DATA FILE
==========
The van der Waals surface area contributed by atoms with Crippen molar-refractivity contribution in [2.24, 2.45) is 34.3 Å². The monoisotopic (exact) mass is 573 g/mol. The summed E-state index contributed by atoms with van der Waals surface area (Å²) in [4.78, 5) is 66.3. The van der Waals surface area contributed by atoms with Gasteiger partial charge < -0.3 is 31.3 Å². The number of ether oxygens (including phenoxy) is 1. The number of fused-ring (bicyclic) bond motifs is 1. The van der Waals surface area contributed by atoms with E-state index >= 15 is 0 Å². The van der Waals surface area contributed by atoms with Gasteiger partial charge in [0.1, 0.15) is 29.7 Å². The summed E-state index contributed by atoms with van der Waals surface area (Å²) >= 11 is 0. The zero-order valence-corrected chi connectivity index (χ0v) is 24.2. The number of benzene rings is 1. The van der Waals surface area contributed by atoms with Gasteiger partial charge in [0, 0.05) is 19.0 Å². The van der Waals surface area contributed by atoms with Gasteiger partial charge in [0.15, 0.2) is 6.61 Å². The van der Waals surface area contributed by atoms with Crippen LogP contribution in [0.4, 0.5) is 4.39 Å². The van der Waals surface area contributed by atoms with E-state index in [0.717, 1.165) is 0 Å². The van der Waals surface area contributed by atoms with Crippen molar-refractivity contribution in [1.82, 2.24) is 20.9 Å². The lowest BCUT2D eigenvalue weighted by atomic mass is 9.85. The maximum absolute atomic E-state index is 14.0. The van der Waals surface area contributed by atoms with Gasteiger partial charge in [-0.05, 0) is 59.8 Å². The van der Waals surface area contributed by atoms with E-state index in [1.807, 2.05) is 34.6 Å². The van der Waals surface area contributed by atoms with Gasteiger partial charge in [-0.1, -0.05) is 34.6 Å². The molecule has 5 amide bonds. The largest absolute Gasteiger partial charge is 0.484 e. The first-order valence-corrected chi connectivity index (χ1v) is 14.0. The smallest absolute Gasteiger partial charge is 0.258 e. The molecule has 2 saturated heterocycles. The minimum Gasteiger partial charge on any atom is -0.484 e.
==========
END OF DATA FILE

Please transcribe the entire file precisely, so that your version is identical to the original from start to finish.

The van der Waals surface area contributed by atoms with Crippen molar-refractivity contribution in [2.24, 2.45) is 34.3 Å². The monoisotopic (exact) mass is 573 g/mol. The summed E-state index contributed by atoms with van der Waals surface area (Å²) in [4.78, 5) is 66.3. The van der Waals surface area contributed by atoms with Gasteiger partial charge < -0.3 is 31.3 Å². The number of ether oxygens (including phenoxy) is 1. The number of fused-ring (bicyclic) bond motifs is 1. The van der Waals surface area contributed by atoms with E-state index >= 15 is 0 Å². The van der Waals surface area contributed by atoms with Gasteiger partial charge in [0.1, 0.15) is 29.7 Å². The summed E-state index contributed by atoms with van der Waals surface area (Å²) >= 11 is 0. The zero-order valence-corrected chi connectivity index (χ0v) is 24.2. The number of benzene rings is 1. The van der Waals surface area contributed by atoms with Gasteiger partial charge in [0, 0.05) is 19.0 Å². The van der Waals surface area contributed by atoms with Gasteiger partial charge in [0.15, 0.2) is 6.61 Å². The van der Waals surface area contributed by atoms with Crippen LogP contribution in [0.4, 0.5) is 4.39 Å². The van der Waals surface area contributed by atoms with E-state index in [0.717, 1.165) is 0 Å². The van der Waals surface area contributed by atoms with Crippen molar-refractivity contribution in [1.82, 2.24) is 20.9 Å². The lowest BCUT2D eigenvalue weighted by atomic mass is 9.85. The maximum absolute atomic E-state index is 14.0. The van der Waals surface area contributed by atoms with Gasteiger partial charge in [-0.05, 0) is 59.8 Å². The van der Waals surface area contributed by atoms with E-state index in [1.807, 2.05) is 34.6 Å². The van der Waals surface area contributed by atoms with Gasteiger partial charge in [-0.1, -0.05) is 34.6 Å². The molecule has 5 amide bonds. The largest absolute Gasteiger partial charge is 0.484 e. The first-order valence-corrected chi connectivity index (χ1v) is 14.0. The smallest absolute Gasteiger partial charge is 0.258 e. The molecule has 2 saturated heterocycles. The minimum Gasteiger partial charge on any atom is -0.484 e.